Saturday, June 15, 2013

Beating Summer Doldrums

Hi all,

As you all know, it is now mid June. This is arguably one of the worst times of birding. Spring migration came to an abrupt end a week or two ago, and it is late enough in the year that many birds aren't singing as much. Also, it is too early for most post-breeding wanderers and shorebirds start coming back right at the beginning of July. These are the awkward transition weeks of the year. But, I will never take a break until the ball drops in NYC on the 31st. Given how I wasn't expecting much out of these weeks, I think that, so far, I have been faring pretty well. I started out with 5 target birds since my last post in early June, and of those, I have gotten 3. Here are the stories:

6/6: As a graduation gift, my brother got a long day trip to wherever he wanted. Considering that he is a gull nut, he decided to go to Sheboygan, WI where multiple Little Gulls and a few other goodies were being seen. When we got there, it didn't take long to find a Little Gull, but it was raining and it was a very dull one. There was also a Laughing Gull hanging around. We then decided to wander around the area and pulled out a bunch of Lesser Black-backed Gulls and Ethan saw a Little Gull flying offshore heading north to where we saw the first one. We went back over there and quickly found a Little Gull, then another one showed up, and this kept on happening until we got up to 5 of them. They were sitting and flying and putting on a great show. We eventually dragged ourselves away to go to our next stop.
Laughing Gull
Bird #1
 Bird #2
 Bird # 3 and 4
 Bird #5
 One of the darker ones
Wing pattern comparison
 Feeding very close
Chilling right next to us 
 Sitting in the dead fish

From there, we went to the Tricolored Heron being seen near Rockford. We easily got it and it gave us great looks!

6/8: Ethan has started to become very interested in dragonflies and damselflies. Because of this, he decided to go a couple places that are supposed a bunch of them. We found what we were looking for, with a couple of bonuses. Our first stop was at Isla A La Cache in Romeoville. Highlights there were insane numbers of damselflys and a few Water Snakes.
Awesome snake, but there is a problem.
 It has a fishhook stuck in its body.
 So my brother and dad decided to rescue it.
And it put up a fight, but they got out the hook and it swam away.
Stream Bluet
Dark morph Tiger Swallowtail

Next we went to Silver Springs in Kendall County near Yorkville. Not only did this place have good dragon and damselflies, it has good birds and fish. It also had an interesting snake. The bird highlights included White-eyed Vireo and Red-shouldered Hawk.
 Awesome baby fish swarm
Awesome fish (ID please)
 Stream Bluet
 Pronghorn Clubtail
 Emerald Spreadwing
Emerald Spreadwing 
American Rubyspot 
 Rainbow Bluet
Fragile Forktail
 There was also this interesting snake.
My dad thinks it may be a Queen Snake.

Then, I got a call from Jeff Skrentny saying that Bob Hughes and Karen Mansfield had some American White Pelicans flying over Harborside Golf Course and they thought that they were landing. We zipped over there and got nothing. Oh well.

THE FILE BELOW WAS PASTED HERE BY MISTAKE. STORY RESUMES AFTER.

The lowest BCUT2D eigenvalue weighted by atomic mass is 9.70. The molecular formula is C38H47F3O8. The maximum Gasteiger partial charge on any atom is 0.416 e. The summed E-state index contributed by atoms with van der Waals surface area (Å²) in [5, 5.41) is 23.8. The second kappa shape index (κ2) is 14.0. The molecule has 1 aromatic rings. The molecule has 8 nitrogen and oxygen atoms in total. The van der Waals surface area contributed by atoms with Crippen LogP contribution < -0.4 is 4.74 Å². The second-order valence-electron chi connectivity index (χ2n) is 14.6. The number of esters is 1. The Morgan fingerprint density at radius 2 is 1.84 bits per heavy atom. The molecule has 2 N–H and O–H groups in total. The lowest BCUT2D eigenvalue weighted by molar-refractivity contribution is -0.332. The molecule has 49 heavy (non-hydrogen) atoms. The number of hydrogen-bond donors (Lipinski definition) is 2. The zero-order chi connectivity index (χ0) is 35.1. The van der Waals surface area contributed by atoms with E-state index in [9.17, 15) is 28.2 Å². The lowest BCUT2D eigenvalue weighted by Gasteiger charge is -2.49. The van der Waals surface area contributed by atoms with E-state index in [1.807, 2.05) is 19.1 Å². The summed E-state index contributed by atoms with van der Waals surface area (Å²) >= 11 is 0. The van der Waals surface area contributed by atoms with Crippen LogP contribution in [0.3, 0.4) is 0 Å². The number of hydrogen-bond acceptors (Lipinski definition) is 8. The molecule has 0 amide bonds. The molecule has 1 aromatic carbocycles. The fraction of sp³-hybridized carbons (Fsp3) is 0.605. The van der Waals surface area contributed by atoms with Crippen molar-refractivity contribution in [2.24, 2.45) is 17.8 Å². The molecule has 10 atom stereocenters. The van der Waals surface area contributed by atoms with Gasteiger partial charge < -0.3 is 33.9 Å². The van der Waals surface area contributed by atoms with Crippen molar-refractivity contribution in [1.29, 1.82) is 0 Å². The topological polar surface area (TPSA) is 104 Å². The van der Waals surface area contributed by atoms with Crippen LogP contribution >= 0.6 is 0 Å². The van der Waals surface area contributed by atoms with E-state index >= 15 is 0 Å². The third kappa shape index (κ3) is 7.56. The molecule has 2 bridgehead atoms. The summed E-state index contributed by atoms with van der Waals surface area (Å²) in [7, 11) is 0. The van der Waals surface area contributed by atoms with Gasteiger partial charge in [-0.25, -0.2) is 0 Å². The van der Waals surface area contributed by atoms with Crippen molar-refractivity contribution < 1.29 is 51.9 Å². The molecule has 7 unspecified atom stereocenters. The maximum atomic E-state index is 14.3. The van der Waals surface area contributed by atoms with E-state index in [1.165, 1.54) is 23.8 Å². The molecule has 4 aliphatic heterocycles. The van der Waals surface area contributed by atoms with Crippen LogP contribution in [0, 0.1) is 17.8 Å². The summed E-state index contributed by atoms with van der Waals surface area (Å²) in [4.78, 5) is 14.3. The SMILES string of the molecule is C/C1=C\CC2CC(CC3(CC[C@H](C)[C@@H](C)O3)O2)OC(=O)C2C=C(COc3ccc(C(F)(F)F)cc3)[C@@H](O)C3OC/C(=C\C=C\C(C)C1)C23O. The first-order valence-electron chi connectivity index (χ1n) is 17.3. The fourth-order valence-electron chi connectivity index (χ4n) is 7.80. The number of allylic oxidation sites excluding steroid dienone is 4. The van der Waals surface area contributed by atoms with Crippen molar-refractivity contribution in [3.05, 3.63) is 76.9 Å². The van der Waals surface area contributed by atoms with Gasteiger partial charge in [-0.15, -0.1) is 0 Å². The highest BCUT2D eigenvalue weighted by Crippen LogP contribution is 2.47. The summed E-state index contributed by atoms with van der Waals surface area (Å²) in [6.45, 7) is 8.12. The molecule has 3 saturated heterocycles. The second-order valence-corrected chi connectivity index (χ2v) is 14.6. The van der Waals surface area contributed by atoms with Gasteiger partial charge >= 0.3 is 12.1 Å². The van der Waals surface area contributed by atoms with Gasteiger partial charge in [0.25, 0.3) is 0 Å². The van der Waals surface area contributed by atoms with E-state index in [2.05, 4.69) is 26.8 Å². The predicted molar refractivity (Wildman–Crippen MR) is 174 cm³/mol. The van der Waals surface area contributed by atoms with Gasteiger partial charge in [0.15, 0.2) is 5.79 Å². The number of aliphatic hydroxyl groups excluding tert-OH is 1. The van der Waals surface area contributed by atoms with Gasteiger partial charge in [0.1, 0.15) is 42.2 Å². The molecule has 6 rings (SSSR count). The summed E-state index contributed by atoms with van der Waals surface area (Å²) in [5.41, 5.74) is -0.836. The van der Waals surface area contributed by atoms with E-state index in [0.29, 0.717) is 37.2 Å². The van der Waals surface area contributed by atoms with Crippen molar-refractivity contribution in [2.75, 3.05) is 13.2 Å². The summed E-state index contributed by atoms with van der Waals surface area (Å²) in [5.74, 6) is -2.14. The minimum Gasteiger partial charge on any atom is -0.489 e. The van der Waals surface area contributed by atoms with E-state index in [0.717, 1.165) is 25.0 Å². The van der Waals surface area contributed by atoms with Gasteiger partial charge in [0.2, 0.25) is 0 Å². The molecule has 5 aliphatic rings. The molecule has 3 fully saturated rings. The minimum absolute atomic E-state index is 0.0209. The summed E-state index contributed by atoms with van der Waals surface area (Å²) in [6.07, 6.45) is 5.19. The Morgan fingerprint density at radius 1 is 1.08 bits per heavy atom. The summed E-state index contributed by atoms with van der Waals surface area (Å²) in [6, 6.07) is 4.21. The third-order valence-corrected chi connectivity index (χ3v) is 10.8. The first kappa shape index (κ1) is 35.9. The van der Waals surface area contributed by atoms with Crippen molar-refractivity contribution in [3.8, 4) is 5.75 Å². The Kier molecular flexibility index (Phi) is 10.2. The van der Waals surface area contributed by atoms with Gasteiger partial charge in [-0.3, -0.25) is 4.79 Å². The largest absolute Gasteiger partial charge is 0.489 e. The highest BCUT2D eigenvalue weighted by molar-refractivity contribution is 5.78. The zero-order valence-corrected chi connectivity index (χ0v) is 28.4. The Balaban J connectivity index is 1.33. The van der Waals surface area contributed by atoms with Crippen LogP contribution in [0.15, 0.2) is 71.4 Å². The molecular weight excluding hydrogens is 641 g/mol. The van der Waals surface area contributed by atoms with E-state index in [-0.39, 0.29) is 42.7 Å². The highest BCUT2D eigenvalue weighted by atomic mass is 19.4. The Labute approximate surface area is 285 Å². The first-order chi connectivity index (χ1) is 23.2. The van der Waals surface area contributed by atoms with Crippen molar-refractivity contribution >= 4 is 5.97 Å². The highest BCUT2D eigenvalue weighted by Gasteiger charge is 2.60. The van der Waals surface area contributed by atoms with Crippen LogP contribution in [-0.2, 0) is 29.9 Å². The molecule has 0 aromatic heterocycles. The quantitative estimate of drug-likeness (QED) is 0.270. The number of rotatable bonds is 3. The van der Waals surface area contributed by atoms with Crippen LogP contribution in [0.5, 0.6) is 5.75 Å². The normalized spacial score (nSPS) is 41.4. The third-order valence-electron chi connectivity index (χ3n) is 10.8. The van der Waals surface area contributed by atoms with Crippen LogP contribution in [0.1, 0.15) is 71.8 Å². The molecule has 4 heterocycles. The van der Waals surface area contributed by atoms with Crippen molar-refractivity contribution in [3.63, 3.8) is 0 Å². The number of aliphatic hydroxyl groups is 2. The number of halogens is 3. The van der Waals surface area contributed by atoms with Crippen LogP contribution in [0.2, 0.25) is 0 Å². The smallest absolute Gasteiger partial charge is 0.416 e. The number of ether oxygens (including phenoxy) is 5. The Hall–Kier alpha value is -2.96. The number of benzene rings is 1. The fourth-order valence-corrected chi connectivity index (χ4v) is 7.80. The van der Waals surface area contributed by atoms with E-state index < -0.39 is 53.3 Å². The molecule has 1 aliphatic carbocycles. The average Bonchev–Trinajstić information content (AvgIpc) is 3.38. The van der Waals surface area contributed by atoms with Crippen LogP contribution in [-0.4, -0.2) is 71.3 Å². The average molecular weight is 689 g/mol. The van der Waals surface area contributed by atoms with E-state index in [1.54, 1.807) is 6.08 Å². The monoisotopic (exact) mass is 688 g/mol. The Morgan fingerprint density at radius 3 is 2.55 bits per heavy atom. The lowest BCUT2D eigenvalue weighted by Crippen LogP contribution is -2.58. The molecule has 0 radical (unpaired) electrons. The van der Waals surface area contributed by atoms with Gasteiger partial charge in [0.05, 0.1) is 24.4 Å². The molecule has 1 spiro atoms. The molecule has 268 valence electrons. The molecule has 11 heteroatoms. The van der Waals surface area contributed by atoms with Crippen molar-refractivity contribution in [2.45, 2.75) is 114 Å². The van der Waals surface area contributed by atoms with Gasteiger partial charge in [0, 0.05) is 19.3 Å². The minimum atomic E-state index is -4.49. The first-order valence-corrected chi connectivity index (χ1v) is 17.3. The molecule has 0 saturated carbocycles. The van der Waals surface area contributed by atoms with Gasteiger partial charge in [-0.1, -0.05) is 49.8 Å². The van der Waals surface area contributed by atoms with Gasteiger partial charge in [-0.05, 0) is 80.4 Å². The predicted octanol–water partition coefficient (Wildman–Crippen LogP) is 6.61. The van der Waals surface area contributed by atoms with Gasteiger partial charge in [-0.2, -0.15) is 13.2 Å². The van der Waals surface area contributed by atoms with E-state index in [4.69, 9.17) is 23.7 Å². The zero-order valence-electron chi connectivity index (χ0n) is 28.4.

6/9: A morning monitoring session at Douglas Park got us a Yellow-billed Cuckoo, Mourning Warbler, and this Hooded Merganser:

6/10: We decided to head up to the northwest part of the county. The only highlights were damselflies, pictured here:
 Fragile Bluet eating a bug
 Red Damselfly
 Springwater Dancer
Red Damselflies in tandem

6/11: This was supposed to be a work day for my dad, but it was interrupted by 3 Black Terns at McGinnis Slough found by Doug Stotz. They stayed there for us and put on a show while we were watching them. The terns were my 300th bird on my Cook County Lifelist.  They were very far away and they are small birds. Try to pick out which pixels are the Black Terns :p.

258. Black Tern 

6/13: This day started at Palatine Rd Marsh a bit before dawn to try for Common Gallinule. I failed on that, but among the chorus of Marsh Wrens I was able to pick out the soft clucking of a Least Bittern. My third this year. From there, we moved on the Paul Douglas where I followed instructions given to me by Stan Stec on where to get Black-billed Cuckoo. It turns out, the cuckoo wanted to cooperate because it gave great looks right where Stan had his. #1 nemesis conquered!

259. Black-billed Cuckoo

6/15: We decided to explore the Calumet area today. It was extremely dead. I am patiently waiting for a Little Blue Heron to make its way north to here as one seems to do so every year. There was one awesome highlight that put energy into this dull day, and that was a flock of 14 American White Pelicans at Harborside Golf Course, and unlike every other Pelican sighting in Cook this year, these ones weren't flyovers. They were very distant though, but I was satisfied.

260. American White Pelican

And that is it! June hasn't been amazing, but a few standout highlights make my efforts worthwhile. Now, I have two more targets left for June: Common Gallinule and Little Blue Heron. I need 15 more birds to break the record. Right now, I am in a 6-way tie for 6th place in Cook big years. Wish me luck!

Thursday, June 6, 2013

Magical May

Hi all,